Nietzsce and The Internalization of Man

Essay by RNunes9864College, UndergraduateA, January 2007

download word file, 2 pages 0.0

Downloaded 2041 times

In section 16, Nietzsche enlightens us with a provisional statement, and by his own accord a hypothesis concerning the origin of the "bad conscience". In terms that may exemplify a state of disbelief on the reader of the section, he states

"It may sound rather strange and needs to be pondered, lived with, and slept on for a long time. I regard bad conscience as the serious illness that man was bound to contract under the stress of the most fundamental change he ever experienced-that change which occurred when he found himself finally enclosed within the walls of society and peace".

Referring back to section 4 and his reference to a "bad conscience" as a "somber thing", Nietzsche uses punishment as a guide for "burning into memory" of failed debtors. Now he regards "bad conscience" as an inevitable occurrence, driven by the plight of man and the fundamental change of society and peace.

Nietzsche dismissing punishment as the origin of bad conscience is based on the ideals of a society transitioning from a simplistic, nomadic and barbaric way of life, to a more serene one, with beliefs of settlements and communities. Herein lies the problem Nietzsche discovers, the basic instincts of man, surrounded by the walls of a new society, rendering all the unconscious thoughts that served as a need for survival, useless. This new society would require men to think instead of using instincts; the structure of society would demand this reliance of our conscious mind.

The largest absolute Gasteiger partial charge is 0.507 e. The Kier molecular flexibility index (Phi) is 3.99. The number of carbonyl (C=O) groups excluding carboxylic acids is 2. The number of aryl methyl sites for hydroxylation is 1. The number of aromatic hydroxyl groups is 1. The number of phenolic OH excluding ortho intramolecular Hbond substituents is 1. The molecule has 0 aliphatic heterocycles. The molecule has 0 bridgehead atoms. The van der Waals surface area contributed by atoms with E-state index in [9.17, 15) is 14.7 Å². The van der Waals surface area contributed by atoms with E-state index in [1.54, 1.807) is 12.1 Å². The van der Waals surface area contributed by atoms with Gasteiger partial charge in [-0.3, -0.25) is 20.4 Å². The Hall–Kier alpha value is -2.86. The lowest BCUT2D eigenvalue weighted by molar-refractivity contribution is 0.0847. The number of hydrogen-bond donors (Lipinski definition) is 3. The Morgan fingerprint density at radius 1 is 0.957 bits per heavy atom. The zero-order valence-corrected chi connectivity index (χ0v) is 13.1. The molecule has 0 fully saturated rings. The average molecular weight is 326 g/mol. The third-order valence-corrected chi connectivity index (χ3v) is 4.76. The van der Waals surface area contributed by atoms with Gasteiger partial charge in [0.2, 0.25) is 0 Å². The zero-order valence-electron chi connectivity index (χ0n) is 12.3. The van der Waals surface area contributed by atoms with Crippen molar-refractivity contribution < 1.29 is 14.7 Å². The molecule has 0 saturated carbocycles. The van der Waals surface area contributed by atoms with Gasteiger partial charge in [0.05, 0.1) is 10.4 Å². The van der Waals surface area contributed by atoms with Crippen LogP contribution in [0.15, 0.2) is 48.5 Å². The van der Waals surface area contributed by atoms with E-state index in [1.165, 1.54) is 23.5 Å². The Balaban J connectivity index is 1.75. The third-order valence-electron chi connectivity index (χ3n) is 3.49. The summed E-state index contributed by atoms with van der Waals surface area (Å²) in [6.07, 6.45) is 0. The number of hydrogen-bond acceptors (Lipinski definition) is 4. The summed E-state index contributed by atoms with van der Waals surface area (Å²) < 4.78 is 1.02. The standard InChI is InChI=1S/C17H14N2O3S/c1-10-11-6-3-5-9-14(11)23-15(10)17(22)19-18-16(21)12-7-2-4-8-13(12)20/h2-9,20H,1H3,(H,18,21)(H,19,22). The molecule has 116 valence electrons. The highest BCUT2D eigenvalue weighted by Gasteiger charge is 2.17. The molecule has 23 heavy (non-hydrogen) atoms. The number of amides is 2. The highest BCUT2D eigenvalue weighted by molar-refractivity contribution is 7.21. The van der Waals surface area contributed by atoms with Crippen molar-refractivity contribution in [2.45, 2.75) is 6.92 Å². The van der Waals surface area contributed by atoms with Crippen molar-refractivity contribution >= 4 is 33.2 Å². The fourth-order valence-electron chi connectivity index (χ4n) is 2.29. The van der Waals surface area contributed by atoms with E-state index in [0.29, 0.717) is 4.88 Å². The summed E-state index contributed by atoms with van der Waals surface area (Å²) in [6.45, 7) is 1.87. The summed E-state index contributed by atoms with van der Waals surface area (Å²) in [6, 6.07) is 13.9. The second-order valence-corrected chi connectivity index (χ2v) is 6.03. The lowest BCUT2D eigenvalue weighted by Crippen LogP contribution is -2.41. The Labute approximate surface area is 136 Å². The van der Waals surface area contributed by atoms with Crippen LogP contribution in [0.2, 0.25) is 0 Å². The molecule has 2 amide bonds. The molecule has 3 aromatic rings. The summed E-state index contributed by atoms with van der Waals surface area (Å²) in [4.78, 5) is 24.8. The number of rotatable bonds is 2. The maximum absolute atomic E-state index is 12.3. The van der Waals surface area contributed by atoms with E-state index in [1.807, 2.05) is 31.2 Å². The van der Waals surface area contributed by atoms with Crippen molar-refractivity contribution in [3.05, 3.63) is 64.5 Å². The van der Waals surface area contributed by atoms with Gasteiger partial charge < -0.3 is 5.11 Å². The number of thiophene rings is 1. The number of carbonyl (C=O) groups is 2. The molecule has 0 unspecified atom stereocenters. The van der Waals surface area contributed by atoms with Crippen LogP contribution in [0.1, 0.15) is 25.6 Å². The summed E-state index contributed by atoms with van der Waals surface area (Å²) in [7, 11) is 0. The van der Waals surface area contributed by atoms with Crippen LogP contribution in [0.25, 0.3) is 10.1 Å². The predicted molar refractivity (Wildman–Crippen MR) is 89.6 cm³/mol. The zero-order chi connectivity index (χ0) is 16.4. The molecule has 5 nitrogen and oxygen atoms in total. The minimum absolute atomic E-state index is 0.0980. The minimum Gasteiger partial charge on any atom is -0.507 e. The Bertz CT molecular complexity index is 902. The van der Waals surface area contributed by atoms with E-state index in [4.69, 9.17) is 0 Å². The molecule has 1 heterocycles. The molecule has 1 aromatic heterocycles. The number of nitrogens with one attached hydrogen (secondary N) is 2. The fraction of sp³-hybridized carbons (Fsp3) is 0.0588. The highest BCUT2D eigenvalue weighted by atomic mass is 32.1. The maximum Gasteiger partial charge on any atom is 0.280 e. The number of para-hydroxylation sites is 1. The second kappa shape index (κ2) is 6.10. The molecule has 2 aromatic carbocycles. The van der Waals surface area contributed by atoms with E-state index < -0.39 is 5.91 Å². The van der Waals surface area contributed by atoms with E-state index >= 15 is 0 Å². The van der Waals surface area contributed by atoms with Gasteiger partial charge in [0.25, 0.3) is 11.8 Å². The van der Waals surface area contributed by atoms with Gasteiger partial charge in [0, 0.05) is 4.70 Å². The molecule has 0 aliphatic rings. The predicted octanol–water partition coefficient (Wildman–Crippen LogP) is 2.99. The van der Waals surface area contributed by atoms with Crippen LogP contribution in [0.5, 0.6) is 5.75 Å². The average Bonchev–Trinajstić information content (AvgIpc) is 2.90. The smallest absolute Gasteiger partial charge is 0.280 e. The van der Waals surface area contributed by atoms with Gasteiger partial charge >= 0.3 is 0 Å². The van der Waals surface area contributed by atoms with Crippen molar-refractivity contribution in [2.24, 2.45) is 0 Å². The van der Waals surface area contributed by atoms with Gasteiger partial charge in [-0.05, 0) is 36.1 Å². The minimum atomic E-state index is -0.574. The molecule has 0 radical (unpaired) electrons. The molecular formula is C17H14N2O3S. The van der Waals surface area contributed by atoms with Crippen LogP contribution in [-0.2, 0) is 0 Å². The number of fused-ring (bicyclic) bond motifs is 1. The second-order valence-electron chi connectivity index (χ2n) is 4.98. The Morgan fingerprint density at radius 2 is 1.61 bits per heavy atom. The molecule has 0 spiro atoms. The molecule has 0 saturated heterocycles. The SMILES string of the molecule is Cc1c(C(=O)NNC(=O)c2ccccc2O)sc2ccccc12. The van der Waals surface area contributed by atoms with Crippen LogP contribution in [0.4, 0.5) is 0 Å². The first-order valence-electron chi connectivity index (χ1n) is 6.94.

Nietzsche determines that "all instinct that do not discharge themselves outwardly turn inward, this is what I call the internalization of man". He suggests that the suppression of these primitive instincts of hunting, cruelty, hostility and destruction leads man to turn on himself, developing this bad conscience and setting the stage for a what we would later call a "soul".

Nietzsche finds the development of bad conscious in its earliest forms of tribes and settlements, society would establish a hierarchy of power, thus the will to power as Nietzsche describes, is the essence of life, and drives all men. In section 18 he again makes a reference to the will to power, however it is cloaked in the instinct for freedom, also describing bad conscious as an illness, with no doubts. In these early tribes "the living generation always recognized a juridical duty towards earlier generations and especially toward the earliest, which founded the tribe". This sense of indebtedness toward early tribe members became a burden to the debtors, with the amount of repayment growing to unbelievable proportions; an example of first-born sacrifices is what Nietzsche uses. As time passed the ancestors came to be worshipped as gods, consequently the debt could never be repaid, leading to the concept of ultimate sacrifice. The end result is found is in the final sentence of section 21, "the creditor sacrifices himself for his debtor, out of love".